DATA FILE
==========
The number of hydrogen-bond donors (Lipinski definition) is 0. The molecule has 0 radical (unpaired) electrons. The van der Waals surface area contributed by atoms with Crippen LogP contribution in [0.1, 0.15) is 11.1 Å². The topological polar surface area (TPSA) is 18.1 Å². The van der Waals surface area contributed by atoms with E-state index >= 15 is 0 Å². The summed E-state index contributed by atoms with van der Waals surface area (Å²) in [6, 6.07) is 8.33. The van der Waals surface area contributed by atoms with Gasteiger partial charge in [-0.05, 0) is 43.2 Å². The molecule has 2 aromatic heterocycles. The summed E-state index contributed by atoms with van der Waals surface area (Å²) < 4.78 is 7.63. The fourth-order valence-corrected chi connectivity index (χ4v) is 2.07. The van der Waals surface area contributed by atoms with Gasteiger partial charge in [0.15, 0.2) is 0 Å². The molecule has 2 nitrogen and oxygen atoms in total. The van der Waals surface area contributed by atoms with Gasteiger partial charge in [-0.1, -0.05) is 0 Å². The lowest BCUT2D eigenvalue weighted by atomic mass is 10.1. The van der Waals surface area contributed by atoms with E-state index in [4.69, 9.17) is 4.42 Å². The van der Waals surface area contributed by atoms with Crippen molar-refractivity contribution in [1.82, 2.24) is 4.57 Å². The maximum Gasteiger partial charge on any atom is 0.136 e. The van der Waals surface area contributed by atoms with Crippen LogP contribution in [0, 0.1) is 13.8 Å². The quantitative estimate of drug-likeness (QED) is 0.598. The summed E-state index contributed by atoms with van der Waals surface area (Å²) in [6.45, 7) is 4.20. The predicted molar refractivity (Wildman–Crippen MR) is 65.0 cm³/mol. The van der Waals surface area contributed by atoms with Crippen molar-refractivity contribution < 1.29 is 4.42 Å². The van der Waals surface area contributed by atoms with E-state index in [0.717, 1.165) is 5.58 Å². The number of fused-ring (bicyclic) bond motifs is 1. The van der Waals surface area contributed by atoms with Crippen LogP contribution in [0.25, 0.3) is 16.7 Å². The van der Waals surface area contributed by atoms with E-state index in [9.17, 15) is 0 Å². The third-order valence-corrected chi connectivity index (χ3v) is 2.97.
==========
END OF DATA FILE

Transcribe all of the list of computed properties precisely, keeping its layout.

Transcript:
The number of hydrogen-bond donors (Lipinski definition) is 0. The molecule has 0 radical (unpaired) electrons. The van der Waals surface area contributed by atoms with Crippen LogP contribution in [0.1, 0.15) is 11.1 Å². The topological polar surface area (TPSA) is 18.1 Å². The van der Waals surface area contributed by atoms with E-state index >= 15 is 0 Å². The summed E-state index contributed by atoms with van der Waals surface area (Å²) in [6, 6.07) is 8.33. The van der Waals surface area contributed by atoms with Gasteiger partial charge in [-0.05, 0) is 43.2 Å². The molecule has 2 aromatic heterocycles. The summed E-state index contributed by atoms with van der Waals surface area (Å²) < 4.78 is 7.63. The fourth-order valence-corrected chi connectivity index (χ4v) is 2.07. The van der Waals surface area contributed by atoms with Gasteiger partial charge in [0.15, 0.2) is 0 Å². The molecule has 2 nitrogen and oxygen atoms in total. The van der Waals surface area contributed by atoms with Gasteiger partial charge in [-0.1, -0.05) is 0 Å². The lowest BCUT2D eigenvalue weighted by atomic mass is 10.1. The van der Waals surface area contributed by atoms with E-state index in [4.69, 9.17) is 4.42 Å². The van der Waals surface area contributed by atoms with Crippen molar-refractivity contribution in [1.82, 2.24) is 4.57 Å². The maximum Gasteiger partial charge on any atom is 0.136 e. The van der Waals surface area contributed by atoms with Crippen LogP contribution in [0, 0.1) is 13.8 Å². The quantitative estimate of drug-likeness (QED) is 0.598. The summed E-state index contributed by atoms with van der Waals surface area (Å²) in [6.45, 7) is 4.20. The predicted molar refractivity (Wildman–Crippen MR) is 65.0 cm³/mol. The van der Waals surface area contributed by atoms with Crippen molar-refractivity contribution < 1.29 is 4.42 Å². The van der Waals surface area contributed by atoms with E-state index in [0.717, 1.165) is 5.58 Å². The number of fused-ring (bicyclic) bond motifs is 1. The van der Waals surface area contributed by atoms with Crippen LogP contribution in [0.25, 0.3) is 16.7 Å². The van der Waals surface area contributed by atoms with E-state index in [9.17, 15) is 0 Å². The third-order valence-corrected chi connectivity index (χ3v) is 2.97.